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Identification and Characterization of CD39/Vascular ATP Diphosphohydrolase*

  • Elzbieta Kaczmarek
    Affiliations
    Sandoz Center for Immunobiology, New England Deaconess Hospital, Harvard Medical School, Boston, Massachusetts 02215 and
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  • Katarzyna Koziak
    Affiliations
    Sandoz Center for Immunobiology, New England Deaconess Hospital, Harvard Medical School, Boston, Massachusetts 02215 and
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  • Jean Sévigny
    Footnotes
    Affiliations
    partement de Biologie, Université de Sherbrooke, Sherbrooke, Québec, JIK 2RI Canada
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  • Jonathan B. Siegel
    Affiliations
    Sandoz Center for Immunobiology, New England Deaconess Hospital, Harvard Medical School, Boston, Massachusetts 02215 and
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  • Josef Anrather
    Affiliations
    Sandoz Center for Immunobiology, New England Deaconess Hospital, Harvard Medical School, Boston, Massachusetts 02215 and
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  • Adrien R. Beaudoin
    Affiliations
    partement de Biologie, Université de Sherbrooke, Sherbrooke, Québec, JIK 2RI Canada
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  • Fritz H. Bach
    Affiliations
    Sandoz Center for Immunobiology, New England Deaconess Hospital, Harvard Medical School, Boston, Massachusetts 02215 and
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  • Simon C. Robson
    Correspondence
    To whom correspondence should be addressed:
    Affiliations
    Sandoz Center for Immunobiology, New England Deaconess Hospital, Harvard Medical School, Boston, Massachusetts 02215 and
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  • Author Footnotes
    * This work was supported by Sandoz Pharma, Quebec Heart and Stroke Foundation, and the Natural Sciences and Engineering Research Council of Canada. This is manuscript no. 695 from our laboratory. The costs of publication of this article were defrayed in part by the payment of page charges. The article must therefore be hereby marked “advertisement” in accordance with 18 U.S.C. Section 1734 solely to indicate this fact.The nucleotide sequence(s) reported in this paper has been submitted to the GenBank™/EMBL Data Bank with accession number(s) S73813.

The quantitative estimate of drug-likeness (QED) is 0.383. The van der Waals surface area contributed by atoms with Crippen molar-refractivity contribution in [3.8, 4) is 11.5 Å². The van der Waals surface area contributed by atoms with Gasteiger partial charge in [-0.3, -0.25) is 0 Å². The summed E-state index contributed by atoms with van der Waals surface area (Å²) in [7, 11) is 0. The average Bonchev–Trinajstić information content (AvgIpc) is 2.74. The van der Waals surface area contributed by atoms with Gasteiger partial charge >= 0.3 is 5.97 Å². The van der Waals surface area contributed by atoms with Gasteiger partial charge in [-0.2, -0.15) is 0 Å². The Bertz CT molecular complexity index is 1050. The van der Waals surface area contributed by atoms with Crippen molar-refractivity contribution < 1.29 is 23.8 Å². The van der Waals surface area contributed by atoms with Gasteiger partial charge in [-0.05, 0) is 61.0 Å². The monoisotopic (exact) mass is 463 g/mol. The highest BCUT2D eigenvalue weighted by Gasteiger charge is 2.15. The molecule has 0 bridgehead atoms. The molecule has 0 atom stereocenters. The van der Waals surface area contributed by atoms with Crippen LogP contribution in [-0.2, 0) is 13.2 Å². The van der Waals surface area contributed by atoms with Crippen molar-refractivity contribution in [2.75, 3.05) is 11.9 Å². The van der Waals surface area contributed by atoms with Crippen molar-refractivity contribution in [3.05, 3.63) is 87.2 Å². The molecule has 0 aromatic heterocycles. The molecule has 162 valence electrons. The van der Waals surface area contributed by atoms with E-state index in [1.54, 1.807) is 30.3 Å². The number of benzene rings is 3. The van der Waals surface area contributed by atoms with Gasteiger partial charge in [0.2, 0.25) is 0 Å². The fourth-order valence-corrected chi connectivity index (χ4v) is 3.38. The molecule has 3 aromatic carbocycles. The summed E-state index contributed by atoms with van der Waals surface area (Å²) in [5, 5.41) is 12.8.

Recipient of a studentship award from Fonds pour la Formation de Chercheurs et l'Aide a la Recherche du Quebec and from the Heart and Stroke Foundation of Canada.
Open AccessPublished:December 20, 1996DOI:https://doi.org/10.1074/jbc.271.51.33116
      Vascular ATP diphosphohydrolase (ATPDase) is a plasma membrane-bound enzyme that hydrolyses extracellular ATP and ADP to AMP. Analysis of amino acid sequences available from various mammalian and avian ATPDases revealed their close homology with CD39, a putative B-cell activation marker. We, therefore, isolated CD39 cDNA from human endothelial cells and expressed this in COS-7 cells. CD39 was found to have both immunological identity to, and functional characteristics of, the vascular ATPDase. We also demonstrated that ATPDase could inhibit platelet aggregation in response to ADP, collagen, and thrombin, and that this activity in transfected COS-7 cells was lost following exposure to oxidative stress. ATPDase mRNA was present in human placenta, lung, skeletal muscle, kidney, and heart and was not detected in brain. Multiple RNA bands were detected with the CD39 cDNA probe that most probably represent different splicing products. Finally, we identified an unique conserved motif, DLGGASTQ, that could be crucial for nucleotide binding, activity, and/or structure of ATPDase. Because ATPDase activity is lost with endothelial cell activation, overexpression of the functional enzyme, or a truncated mutant thereof, may prevent platelet activation associated with vascular inflammation.

      INTRODUCTION

      The quiescent vascular endothelium maintains blood fluidity by inhibiting blood clotting, by the regulation of platelet activation and adhesion, and by promoting fibrinolysis. In large part, the antithrombotic effects are mediated by surface molecules present on resting endothelial cells (EC),